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Landing a job: It’s about location and education

By John W. Schoen

For millions of Americans, the prospects for getting a job are a whole lot worse than Friday’s reported 8.9 percent unemployment rate.

Or a whole lot better. It all depends on where you live, what kind of job you’re looking for and what kind of skills and education you bring with you.

The latest monthly jobs data offered a fairly upbeat outlook for the more than 14 million workers who remain sidelined by one of the slowest economic recoveries since the Great Depression. Employers added 192,000 jobs in February – the biggest jump since mid-2010 and the latest sign that the nation’s employment picture is set to brighten this year. That helped nudge the unemployment rate down to 8.9 percent, a two-year low, down from 9 percent in January.

But that single data point — widely seen as a barometer for the job prospects of American workers — masks a much fuller story of wide variations in employment opportunity for workers with wide variations in skills and training looking for work in thousands of different occupations.

“Certain sectors are doing very, very well – manufacturing, the service sector is finally turning the corner,” said Julia Coronado, chief economist at BNP Paribas. “On the other hand, sectors like state and local governments continue to be a drag on (the economy), subtracting from job growth.”

Friday’s data confirmed a pick-up in manufacturing and a brighter job outlook for factory workers after a long, bleak stretch since the Great Recession began. Manufacturers added 33,000 more jobs than they cut in February. That brought the total net gains to 195,000 in a little over a year.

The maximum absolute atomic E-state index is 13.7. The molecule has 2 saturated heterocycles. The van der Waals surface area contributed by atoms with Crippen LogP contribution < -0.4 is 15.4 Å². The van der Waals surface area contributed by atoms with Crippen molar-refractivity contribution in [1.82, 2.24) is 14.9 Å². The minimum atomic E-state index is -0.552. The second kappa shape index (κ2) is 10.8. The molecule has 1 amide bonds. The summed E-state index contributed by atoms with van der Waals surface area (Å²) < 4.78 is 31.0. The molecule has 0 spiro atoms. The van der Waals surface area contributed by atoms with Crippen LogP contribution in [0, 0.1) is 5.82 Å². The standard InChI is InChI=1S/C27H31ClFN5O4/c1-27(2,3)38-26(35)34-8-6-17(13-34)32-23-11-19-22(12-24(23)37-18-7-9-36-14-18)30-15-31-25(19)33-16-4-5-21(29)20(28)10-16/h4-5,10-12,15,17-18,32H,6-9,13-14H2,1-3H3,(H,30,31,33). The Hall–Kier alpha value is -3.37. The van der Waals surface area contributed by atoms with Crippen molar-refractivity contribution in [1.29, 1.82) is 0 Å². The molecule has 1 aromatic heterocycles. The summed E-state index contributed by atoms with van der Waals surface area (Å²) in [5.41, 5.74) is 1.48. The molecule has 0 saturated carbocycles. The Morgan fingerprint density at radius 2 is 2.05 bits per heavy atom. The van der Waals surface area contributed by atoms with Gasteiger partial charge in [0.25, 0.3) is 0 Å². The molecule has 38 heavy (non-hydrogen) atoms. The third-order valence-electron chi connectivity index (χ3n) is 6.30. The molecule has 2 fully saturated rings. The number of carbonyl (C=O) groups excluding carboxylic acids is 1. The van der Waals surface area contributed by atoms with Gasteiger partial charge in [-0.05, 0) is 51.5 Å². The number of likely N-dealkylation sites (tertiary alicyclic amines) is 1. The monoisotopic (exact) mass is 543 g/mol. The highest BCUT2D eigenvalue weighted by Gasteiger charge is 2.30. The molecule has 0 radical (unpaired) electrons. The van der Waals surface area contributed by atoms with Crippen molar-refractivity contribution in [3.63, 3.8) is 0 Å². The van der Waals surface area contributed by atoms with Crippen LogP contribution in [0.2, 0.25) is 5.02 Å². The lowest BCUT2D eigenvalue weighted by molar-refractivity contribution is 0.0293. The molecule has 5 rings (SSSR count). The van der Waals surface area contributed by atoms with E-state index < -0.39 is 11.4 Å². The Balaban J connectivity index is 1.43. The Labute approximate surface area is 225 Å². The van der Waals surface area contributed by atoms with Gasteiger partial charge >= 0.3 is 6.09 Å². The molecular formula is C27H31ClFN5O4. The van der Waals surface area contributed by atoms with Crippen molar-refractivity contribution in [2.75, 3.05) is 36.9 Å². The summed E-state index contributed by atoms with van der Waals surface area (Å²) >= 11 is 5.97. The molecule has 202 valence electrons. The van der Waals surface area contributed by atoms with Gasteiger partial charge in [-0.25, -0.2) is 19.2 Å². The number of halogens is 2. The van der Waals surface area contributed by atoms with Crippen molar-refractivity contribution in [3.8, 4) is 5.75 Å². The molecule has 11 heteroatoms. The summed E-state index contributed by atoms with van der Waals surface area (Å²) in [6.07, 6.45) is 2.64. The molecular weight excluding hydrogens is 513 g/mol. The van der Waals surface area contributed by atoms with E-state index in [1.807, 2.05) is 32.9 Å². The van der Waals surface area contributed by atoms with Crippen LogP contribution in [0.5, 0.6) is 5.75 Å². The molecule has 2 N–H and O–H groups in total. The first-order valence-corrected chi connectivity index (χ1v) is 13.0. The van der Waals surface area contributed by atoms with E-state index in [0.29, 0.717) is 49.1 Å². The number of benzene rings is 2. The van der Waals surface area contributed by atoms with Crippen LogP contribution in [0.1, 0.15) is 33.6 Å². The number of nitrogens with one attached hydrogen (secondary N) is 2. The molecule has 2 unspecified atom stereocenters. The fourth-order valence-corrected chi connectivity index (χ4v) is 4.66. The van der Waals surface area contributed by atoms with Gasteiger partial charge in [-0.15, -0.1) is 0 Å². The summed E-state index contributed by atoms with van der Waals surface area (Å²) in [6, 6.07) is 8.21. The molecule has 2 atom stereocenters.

The construction industry hired back 33,000 jobless workers in February, after a drop of 22,000 during storm-battered January. Transportation and warehouse jobs rose by 22,000. Health care continued hiring, adding 34,000 jobs last month. Over the past year, some 260,000 new health care jobs have been created, roughly 22,000 jobs a month.

If you’re looking for a job with state and local government — think teachers, police officers, sanitation workers, etc. — your prospects continue to worsen. Budget cuts eliminated another 30,000 state and local government jobs in February. Since peaking in Sept., 2008, local governments have cut 377,000 more jobs than they created.

Even within sectors, those net job gains or losses mask wider transitions, as hundreds of thousands of jobs are eliminated by some employers and replaced by new jobs created by others. As that happens, the skills required for the last job created may be very different than those needed for the last job eliminated.

Education, education, education

That’s why, of all the factors that helps determine the odds of getting a job, education remains the biggest single variable in a wide range of prospects for job seekers.

Friday’s jobs report pegged the jobless rate for college graduates at 5.0 percent – compared to 17.9 percent for job seekers without a high school degree. For high school grads, the jobless rate stood at 11.9 percent; for those with some college or a two-year degree, the rate was 8.4 percent.